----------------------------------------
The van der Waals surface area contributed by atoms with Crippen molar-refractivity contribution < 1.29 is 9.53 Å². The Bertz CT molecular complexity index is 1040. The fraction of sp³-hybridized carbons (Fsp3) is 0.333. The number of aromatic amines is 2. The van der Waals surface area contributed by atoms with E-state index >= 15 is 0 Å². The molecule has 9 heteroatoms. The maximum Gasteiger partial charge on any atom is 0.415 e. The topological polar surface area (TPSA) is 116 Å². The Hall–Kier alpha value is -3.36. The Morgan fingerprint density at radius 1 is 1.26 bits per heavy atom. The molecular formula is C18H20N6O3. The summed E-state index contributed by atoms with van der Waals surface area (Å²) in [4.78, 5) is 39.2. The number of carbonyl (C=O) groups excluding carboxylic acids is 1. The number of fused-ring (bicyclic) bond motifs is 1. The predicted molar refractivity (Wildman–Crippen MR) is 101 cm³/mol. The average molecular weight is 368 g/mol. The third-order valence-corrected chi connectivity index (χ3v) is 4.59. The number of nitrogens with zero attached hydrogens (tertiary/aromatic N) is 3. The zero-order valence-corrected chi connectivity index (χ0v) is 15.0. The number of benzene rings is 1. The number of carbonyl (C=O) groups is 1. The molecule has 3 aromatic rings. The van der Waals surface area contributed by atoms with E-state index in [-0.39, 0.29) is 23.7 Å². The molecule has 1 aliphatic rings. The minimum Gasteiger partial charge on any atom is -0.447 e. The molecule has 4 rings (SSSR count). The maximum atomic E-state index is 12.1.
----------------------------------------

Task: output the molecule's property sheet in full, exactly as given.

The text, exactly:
The van der Waals surface area contributed by atoms with Crippen molar-refractivity contribution < 1.29 is 9.53 Å². The Bertz CT molecular complexity index is 1040. The fraction of sp³-hybridized carbons (Fsp3) is 0.333. The number of aromatic amines is 2. The van der Waals surface area contributed by atoms with E-state index >= 15 is 0 Å². The molecule has 9 heteroatoms. The maximum Gasteiger partial charge on any atom is 0.415 e. The topological polar surface area (TPSA) is 116 Å². The Hall–Kier alpha value is -3.36. The Morgan fingerprint density at radius 1 is 1.26 bits per heavy atom. The molecular formula is C18H20N6O3. The summed E-state index contributed by atoms with van der Waals surface area (Å²) in [4.78, 5) is 39.2. The number of carbonyl (C=O) groups excluding carboxylic acids is 1. The number of fused-ring (bicyclic) bond motifs is 1. The predicted molar refractivity (Wildman–Crippen MR) is 101 cm³/mol. The average molecular weight is 368 g/mol. The third-order valence-corrected chi connectivity index (χ3v) is 4.59. The number of nitrogens with zero attached hydrogens (tertiary/aromatic N) is 3. The zero-order valence-corrected chi connectivity index (χ0v) is 15.0. The number of benzene rings is 1. The number of carbonyl (C=O) groups is 1. The molecule has 3 aromatic rings. The van der Waals surface area contributed by atoms with E-state index in [-0.39, 0.29) is 23.7 Å². The molecule has 1 aliphatic rings. The minimum Gasteiger partial charge on any atom is -0.447 e. The molecule has 4 rings (SSSR count). The maximum atomic E-state index is 12.1.